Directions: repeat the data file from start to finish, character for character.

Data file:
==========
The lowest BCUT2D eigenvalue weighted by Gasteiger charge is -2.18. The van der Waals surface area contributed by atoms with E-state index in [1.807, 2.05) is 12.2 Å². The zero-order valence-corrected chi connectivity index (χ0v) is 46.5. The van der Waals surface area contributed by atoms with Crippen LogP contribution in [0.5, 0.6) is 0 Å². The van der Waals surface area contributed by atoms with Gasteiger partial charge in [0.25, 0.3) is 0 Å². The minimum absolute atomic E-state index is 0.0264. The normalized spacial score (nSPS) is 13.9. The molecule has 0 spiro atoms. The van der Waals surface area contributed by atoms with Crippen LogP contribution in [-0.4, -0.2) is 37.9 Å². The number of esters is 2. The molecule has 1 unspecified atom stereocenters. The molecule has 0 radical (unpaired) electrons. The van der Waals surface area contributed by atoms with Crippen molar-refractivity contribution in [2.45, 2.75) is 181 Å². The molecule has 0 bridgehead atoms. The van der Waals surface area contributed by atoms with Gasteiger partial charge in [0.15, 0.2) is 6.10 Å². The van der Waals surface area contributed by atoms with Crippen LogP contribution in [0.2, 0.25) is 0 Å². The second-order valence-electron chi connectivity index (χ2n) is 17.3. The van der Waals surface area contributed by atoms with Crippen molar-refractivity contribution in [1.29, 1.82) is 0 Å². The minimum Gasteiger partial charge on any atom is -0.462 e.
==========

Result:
The lowest BCUT2D eigenvalue weighted by Gasteiger charge is -2.18. The van der Waals surface area contributed by atoms with E-state index in [1.807, 2.05) is 12.2 Å². The zero-order valence-corrected chi connectivity index (χ0v) is 46.5. The van der Waals surface area contributed by atoms with Crippen LogP contribution in [0.5, 0.6) is 0 Å². The van der Waals surface area contributed by atoms with Gasteiger partial charge in [0.25, 0.3) is 0 Å². The minimum absolute atomic E-state index is 0.0264. The normalized spacial score (nSPS) is 13.9. The molecule has 0 spiro atoms. The van der Waals surface area contributed by atoms with Crippen LogP contribution in [-0.4, -0.2) is 37.9 Å². The number of esters is 2. The molecule has 1 unspecified atom stereocenters. The molecule has 0 radical (unpaired) electrons. The van der Waals surface area contributed by atoms with Crippen molar-refractivity contribution in [2.45, 2.75) is 181 Å². The molecule has 0 bridgehead atoms. The van der Waals surface area contributed by atoms with Gasteiger partial charge in [0.15, 0.2) is 6.10 Å². The van der Waals surface area contributed by atoms with Crippen LogP contribution in [0.2, 0.25) is 0 Å². The second-order valence-electron chi connectivity index (χ2n) is 17.3. The van der Waals surface area contributed by atoms with Crippen molar-refractivity contribution in [1.29, 1.82) is 0 Å². The minimum Gasteiger partial charge on any atom is -0.462 e.